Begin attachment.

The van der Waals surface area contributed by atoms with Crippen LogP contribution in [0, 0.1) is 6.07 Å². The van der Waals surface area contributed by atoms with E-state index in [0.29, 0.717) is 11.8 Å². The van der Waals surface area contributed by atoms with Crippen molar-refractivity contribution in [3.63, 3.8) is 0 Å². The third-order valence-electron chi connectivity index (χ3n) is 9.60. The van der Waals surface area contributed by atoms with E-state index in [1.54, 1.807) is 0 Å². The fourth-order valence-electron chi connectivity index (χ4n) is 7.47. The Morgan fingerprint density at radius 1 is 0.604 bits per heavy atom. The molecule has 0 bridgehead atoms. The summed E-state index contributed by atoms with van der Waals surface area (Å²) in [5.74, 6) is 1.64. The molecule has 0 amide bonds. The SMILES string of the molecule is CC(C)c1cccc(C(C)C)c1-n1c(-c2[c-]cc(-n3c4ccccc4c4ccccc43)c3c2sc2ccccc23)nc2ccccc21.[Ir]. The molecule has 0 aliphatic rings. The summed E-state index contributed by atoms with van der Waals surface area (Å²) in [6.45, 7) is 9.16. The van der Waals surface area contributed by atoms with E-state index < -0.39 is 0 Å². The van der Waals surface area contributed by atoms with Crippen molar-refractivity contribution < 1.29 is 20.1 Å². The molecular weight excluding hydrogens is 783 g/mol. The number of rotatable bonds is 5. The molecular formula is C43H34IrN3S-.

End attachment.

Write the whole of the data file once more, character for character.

The van der Waals surface area contributed by atoms with Crippen LogP contribution in [0, 0.1) is 6.07 Å². The van der Waals surface area contributed by atoms with E-state index in [0.29, 0.717) is 11.8 Å². The van der Waals surface area contributed by atoms with Crippen molar-refractivity contribution in [3.63, 3.8) is 0 Å². The third-order valence-electron chi connectivity index (χ3n) is 9.60. The van der Waals surface area contributed by atoms with E-state index in [1.54, 1.807) is 0 Å². The fourth-order valence-electron chi connectivity index (χ4n) is 7.47. The Morgan fingerprint density at radius 1 is 0.604 bits per heavy atom. The molecule has 0 bridgehead atoms. The summed E-state index contributed by atoms with van der Waals surface area (Å²) in [5.74, 6) is 1.64. The molecule has 0 amide bonds. The SMILES string of the molecule is CC(C)c1cccc(C(C)C)c1-n1c(-c2[c-]cc(-n3c4ccccc4c4ccccc43)c3c2sc2ccccc23)nc2ccccc21.[Ir]. The molecule has 0 aliphatic rings. The summed E-state index contributed by atoms with van der Waals surface area (Å²) in [6.45, 7) is 9.16. The van der Waals surface area contributed by atoms with E-state index < -0.39 is 0 Å². The van der Waals surface area contributed by atoms with Crippen molar-refractivity contribution < 1.29 is 20.1 Å². The molecular weight excluding hydrogens is 783 g/mol. The number of rotatable bonds is 5. The molecular formula is C43H34IrN3S-.